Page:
Forecast Informed Reservoir Operations

FIRO is a proposed management strategy that uses data from watershed monitoring and modern weather and water forecasting to help water managers selectively retain or release water from reservoirs in a manner that reflects current and forecasted conditions.

FIRO is being developed and tested as a collaborative effort focused on Lake Mendocino that engages experts in civil engineering, hydrology, meteorology, biology, economics and climate from several federal, state and local agencies, universities and others.


Executive Summary
Preliminary Viability Assessment
Watershed Characteristics and Challenges
Interagency Cooperation

Jay Jasperse

(Sonoma County Water Agency)

F. Martin Ralph

(Center for Western Weather and Water Extremes at Scripps Institution of Oceanography)

Michael Anderson

(California State Climate Office, Department of Water Resources)

Levi Brekke

(Bureau of Reclamation)

Michael Dettinger

(United States Geologic Survey)

Mike Dillabough

(US Army Corps of Engineers)

Alan Haynes

(Caifornia Nevada River Forecast Center, NWS)

Joseph Forbis

(US Army Corps of Engineers)

Patrick Rutten

(NOAA NMFS Restoration Center)

Cary Talbot

(US Army Corps of Engineers)

Robert Webb

(NOAA’s Earth System Research Laboratory)

Arleen O’Donnell

(Eastern Research Group)

Ann Dubay

(Sonoma County Water Agency)

David Ford

(David Ford Consulting)

Rob Hartman

(RKH Consulting Services)

Russian River Watershed Characteristics

The Russian River is a primary water supply for Mendocino, Sonoma and Marin counties. The Water Agency is a wholesale supplier of water from the Russian River to urban areas in Sonoma and Marin counties, serving over 600,000 people. In addition, the Russian River and adjacent alluvial aquifers provide the water supply for several cities, communities, rural residents, and agriculture in the watershed. The Russian River and tributaries also support three salmonid species listed under the state and federal Endangered Species Act. A brief description of key characteristics of the Russian River watershed are provided here for context, including predominant weather conditions controlling the hydrometeorology, as well as the physiology, hydrology and key water management facilities and operations.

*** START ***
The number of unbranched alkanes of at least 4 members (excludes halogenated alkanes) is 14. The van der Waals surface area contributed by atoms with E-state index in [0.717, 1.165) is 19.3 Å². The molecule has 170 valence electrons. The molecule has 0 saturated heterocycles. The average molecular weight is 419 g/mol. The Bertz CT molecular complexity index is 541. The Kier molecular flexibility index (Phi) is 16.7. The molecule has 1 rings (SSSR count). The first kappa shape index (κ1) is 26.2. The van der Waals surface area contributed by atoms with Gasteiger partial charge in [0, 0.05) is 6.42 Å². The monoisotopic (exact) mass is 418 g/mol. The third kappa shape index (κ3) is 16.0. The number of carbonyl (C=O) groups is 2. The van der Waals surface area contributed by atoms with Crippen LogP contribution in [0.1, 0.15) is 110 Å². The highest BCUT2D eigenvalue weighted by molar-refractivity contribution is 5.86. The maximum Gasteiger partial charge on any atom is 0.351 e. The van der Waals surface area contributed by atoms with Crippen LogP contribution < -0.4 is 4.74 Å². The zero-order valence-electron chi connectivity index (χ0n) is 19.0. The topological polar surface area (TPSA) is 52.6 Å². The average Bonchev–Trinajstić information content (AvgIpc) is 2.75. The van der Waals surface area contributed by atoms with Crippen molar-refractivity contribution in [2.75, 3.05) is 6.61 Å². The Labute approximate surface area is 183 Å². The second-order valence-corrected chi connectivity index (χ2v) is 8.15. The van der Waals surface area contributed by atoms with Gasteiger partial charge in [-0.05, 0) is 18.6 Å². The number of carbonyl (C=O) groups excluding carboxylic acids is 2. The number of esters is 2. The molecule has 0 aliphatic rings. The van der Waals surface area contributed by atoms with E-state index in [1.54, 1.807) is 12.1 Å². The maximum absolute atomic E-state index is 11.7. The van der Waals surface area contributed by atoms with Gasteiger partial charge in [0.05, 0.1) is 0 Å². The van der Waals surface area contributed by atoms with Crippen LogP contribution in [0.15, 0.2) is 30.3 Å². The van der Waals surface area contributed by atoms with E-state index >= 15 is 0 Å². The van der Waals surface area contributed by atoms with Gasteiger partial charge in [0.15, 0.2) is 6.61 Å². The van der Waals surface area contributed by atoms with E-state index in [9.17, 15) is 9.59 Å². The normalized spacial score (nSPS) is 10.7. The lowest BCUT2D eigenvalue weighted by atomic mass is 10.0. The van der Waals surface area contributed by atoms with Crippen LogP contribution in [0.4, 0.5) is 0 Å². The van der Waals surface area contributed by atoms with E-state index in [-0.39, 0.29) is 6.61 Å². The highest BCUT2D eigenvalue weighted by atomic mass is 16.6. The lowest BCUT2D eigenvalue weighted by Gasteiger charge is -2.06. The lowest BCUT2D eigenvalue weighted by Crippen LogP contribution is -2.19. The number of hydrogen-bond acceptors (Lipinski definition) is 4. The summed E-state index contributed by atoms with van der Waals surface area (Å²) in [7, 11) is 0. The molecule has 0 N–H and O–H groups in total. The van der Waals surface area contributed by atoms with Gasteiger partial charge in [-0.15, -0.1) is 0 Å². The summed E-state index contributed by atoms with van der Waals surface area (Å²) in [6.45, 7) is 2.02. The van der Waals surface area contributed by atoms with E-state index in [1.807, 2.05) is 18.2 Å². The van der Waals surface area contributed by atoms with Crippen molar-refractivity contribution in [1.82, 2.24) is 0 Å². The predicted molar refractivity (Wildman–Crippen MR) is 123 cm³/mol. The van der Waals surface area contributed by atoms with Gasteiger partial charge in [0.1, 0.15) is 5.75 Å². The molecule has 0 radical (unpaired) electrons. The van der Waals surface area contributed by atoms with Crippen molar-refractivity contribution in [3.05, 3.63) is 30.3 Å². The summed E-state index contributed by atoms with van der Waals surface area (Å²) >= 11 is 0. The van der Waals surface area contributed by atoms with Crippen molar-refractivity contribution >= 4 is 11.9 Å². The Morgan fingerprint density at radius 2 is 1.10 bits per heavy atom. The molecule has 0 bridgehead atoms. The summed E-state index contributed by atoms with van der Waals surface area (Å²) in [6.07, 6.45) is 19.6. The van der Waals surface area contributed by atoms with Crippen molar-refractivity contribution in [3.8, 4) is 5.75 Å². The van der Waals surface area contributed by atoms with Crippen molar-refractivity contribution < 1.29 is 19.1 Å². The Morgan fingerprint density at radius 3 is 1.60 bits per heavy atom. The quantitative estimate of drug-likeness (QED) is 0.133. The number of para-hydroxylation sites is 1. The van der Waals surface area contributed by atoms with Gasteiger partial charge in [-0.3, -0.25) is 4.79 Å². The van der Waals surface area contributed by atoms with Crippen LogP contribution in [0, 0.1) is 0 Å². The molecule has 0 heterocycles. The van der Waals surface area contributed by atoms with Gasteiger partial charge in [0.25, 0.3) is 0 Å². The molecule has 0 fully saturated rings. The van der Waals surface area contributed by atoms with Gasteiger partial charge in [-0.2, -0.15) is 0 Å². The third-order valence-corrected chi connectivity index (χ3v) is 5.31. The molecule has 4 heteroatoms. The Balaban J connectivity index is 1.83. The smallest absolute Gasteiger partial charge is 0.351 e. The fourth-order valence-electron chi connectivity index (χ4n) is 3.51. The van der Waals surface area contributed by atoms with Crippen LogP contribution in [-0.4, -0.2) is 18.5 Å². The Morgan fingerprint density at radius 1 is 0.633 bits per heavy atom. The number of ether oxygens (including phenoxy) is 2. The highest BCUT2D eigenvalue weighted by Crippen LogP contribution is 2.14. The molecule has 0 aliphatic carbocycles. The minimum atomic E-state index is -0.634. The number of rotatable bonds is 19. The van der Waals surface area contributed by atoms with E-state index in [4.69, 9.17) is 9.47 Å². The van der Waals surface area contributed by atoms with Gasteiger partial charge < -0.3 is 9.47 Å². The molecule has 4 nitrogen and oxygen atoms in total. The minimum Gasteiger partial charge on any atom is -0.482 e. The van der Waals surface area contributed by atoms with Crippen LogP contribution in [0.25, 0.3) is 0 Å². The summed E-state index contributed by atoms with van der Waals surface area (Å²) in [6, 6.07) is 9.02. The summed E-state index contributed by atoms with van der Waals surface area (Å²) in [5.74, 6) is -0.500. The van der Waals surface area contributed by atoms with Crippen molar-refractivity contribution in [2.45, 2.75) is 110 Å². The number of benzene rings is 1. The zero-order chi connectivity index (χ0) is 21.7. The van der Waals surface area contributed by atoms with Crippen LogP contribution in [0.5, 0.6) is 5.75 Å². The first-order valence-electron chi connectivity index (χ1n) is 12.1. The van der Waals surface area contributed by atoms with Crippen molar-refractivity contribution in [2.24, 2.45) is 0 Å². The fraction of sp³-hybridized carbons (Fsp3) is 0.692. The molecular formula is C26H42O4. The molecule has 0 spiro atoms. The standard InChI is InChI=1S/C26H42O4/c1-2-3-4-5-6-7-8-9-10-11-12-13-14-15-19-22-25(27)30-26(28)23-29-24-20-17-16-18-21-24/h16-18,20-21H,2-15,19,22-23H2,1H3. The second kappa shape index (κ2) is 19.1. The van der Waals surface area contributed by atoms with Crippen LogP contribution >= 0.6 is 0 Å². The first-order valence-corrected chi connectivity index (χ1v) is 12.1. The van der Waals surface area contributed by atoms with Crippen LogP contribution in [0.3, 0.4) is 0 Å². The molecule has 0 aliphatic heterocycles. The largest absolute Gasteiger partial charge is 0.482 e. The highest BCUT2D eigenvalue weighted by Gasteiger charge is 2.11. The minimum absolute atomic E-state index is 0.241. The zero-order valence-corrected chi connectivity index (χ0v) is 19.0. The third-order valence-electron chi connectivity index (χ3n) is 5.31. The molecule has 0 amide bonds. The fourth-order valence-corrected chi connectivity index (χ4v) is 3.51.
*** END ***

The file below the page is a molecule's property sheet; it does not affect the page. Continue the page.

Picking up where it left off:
The Russian River watershed is influenced by its proximity to the Pacific Ocean and its year is divided into wet and dry seasons. About 93 percent of the annual precipitation normally falls from October to May. Winters are cool, and below-freezing temperatures seldom occur and snow does not normally accumulate anywhere in the watershed for more than a short period. Average annual precipitation ranges from about 35 to 80 inches, with amounts generally increasing with elevation. Much of this rain occurs in just a few atmospheric river storms (AR) each year. ARs provide 40-50% of total rainfall (Dettinger et al. 2011; Ralph et al. 2013). These highly productive AR storms have been key to ending droughts (in wet seasons) in the area since 1950 (i.e., 60% of droughts were “busted” by ARs; Dettinger 2013).

Although ARs beneficially provide a large share of the overall water resources, they can cause flooding when they are strong and stall over the area. Historically, 87% of all (39) declared floods since 1948 were driven by winter ARs (Ralph et al. 2006). Thus the water resources, floods and droughts of the Russian River basin are closely, but complexly connected; historically in a majority of cases, the connection has been in the form of a land-falling AR. Drought in Northern California is not uncommon (Dettinger et al. 2011), but the high pressure blocks that are involved derive from multiple forms of climate variation and atmospheric circulation, and may occur within both phases of ENSO (el Nino-Southern Oscillation) (e.g. Namias 1978; Dettinger et al. 1998; Cayan et al. 1998). AR events, which may prevent or defeat prolonged dry spells (Dettinger 2013) can be influenced by phases of ENSO.

Map of Russian River watershed depicting developed and undeveloped areas by land type. Source: North Coast Resource Partnership, using USGS land use data. (Click above for full size image)


Image of an atmospheric river over the Pacific making landfall over the Russian River, and its hydrologic impacts seen from satellite-observed water vapor offshore and USGS streamgage data onshore (dots) (Ralph et al. 2006, Geophys. Res. Lett.) (Click above for full size image)

The Russian River watershed drains an area of 1,485 square miles that includes much of Sonoma and Mendocino counties. The watershed is located within the North Coast Ranges geomorphic province of California. It is 110 miles in length and flows generally southward and then westward to the discharge point at the Pacific Ocean, 20 miles west of Santa Rosa. The river has several tributaries of varying size that contribute flow, primarily during the winter and spring. The watershed is bounded by the coastal mountain ranges with elevations ranging up to 3,500 feet above sea level. Land use in the watershed is generally rural agricultural with several urban/residential areas as shown to the left.